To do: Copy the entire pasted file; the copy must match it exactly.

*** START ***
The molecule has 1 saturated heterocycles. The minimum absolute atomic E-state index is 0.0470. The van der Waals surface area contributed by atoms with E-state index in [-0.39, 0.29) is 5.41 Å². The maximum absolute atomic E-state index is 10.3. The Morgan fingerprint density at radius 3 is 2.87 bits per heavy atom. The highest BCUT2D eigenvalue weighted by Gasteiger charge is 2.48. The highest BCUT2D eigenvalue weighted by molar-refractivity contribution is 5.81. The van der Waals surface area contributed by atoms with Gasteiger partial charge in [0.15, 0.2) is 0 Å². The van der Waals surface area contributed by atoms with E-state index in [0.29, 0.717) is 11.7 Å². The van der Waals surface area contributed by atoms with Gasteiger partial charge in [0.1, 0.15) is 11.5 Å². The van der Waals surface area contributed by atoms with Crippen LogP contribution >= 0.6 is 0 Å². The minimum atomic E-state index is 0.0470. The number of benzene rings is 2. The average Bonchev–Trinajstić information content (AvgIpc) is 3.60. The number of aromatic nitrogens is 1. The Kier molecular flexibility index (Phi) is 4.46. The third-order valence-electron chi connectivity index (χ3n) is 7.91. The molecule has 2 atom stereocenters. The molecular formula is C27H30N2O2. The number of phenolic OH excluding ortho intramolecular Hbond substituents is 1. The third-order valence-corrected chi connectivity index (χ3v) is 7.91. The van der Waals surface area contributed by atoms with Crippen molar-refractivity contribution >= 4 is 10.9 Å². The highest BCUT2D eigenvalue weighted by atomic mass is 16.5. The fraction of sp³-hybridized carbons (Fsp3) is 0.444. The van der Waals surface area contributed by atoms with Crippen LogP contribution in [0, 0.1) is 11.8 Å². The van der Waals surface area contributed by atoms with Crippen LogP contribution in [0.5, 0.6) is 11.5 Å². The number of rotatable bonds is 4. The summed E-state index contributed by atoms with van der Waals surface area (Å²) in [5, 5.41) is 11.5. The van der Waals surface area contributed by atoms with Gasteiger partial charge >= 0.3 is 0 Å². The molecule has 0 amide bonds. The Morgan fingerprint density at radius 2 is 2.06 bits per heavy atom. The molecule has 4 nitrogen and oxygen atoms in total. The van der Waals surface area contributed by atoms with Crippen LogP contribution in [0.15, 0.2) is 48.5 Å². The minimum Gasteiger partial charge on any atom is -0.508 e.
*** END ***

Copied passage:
The molecule has 1 saturated heterocycles. The minimum absolute atomic E-state index is 0.0470. The van der Waals surface area contributed by atoms with E-state index in [-0.39, 0.29) is 5.41 Å². The maximum absolute atomic E-state index is 10.3. The Morgan fingerprint density at radius 3 is 2.87 bits per heavy atom. The highest BCUT2D eigenvalue weighted by Gasteiger charge is 2.48. The highest BCUT2D eigenvalue weighted by molar-refractivity contribution is 5.81. The van der Waals surface area contributed by atoms with Gasteiger partial charge in [0.15, 0.2) is 0 Å². The van der Waals surface area contributed by atoms with E-state index in [0.29, 0.717) is 11.7 Å². The van der Waals surface area contributed by atoms with Gasteiger partial charge in [0.1, 0.15) is 11.5 Å². The van der Waals surface area contributed by atoms with Crippen LogP contribution >= 0.6 is 0 Å². The minimum atomic E-state index is 0.0470. The number of benzene rings is 2. The average Bonchev–Trinajstić information content (AvgIpc) is 3.60. The number of aromatic nitrogens is 1. The Kier molecular flexibility index (Phi) is 4.46. The third-order valence-electron chi connectivity index (χ3n) is 7.91. The molecule has 2 atom stereocenters. The molecular formula is C27H30N2O2. The number of phenolic OH excluding ortho intramolecular Hbond substituents is 1. The third-order valence-corrected chi connectivity index (χ3v) is 7.91. The van der Waals surface area contributed by atoms with Crippen molar-refractivity contribution >= 4 is 10.9 Å². The highest BCUT2D eigenvalue weighted by atomic mass is 16.5. The fraction of sp³-hybridized carbons (Fsp3) is 0.444. The van der Waals surface area contributed by atoms with Crippen LogP contribution in [0, 0.1) is 11.8 Å². The van der Waals surface area contributed by atoms with Crippen LogP contribution in [0.5, 0.6) is 11.5 Å². The number of rotatable bonds is 4. The summed E-state index contributed by atoms with van der Waals surface area (Å²) in [5, 5.41) is 11.5. The van der Waals surface area contributed by atoms with Gasteiger partial charge >= 0.3 is 0 Å². The molecule has 0 amide bonds. The Morgan fingerprint density at radius 2 is 2.06 bits per heavy atom. The molecule has 4 nitrogen and oxygen atoms in total. The van der Waals surface area contributed by atoms with Crippen LogP contribution in [0.15, 0.2) is 48.5 Å². The minimum Gasteiger partial charge on any atom is -0.508 e.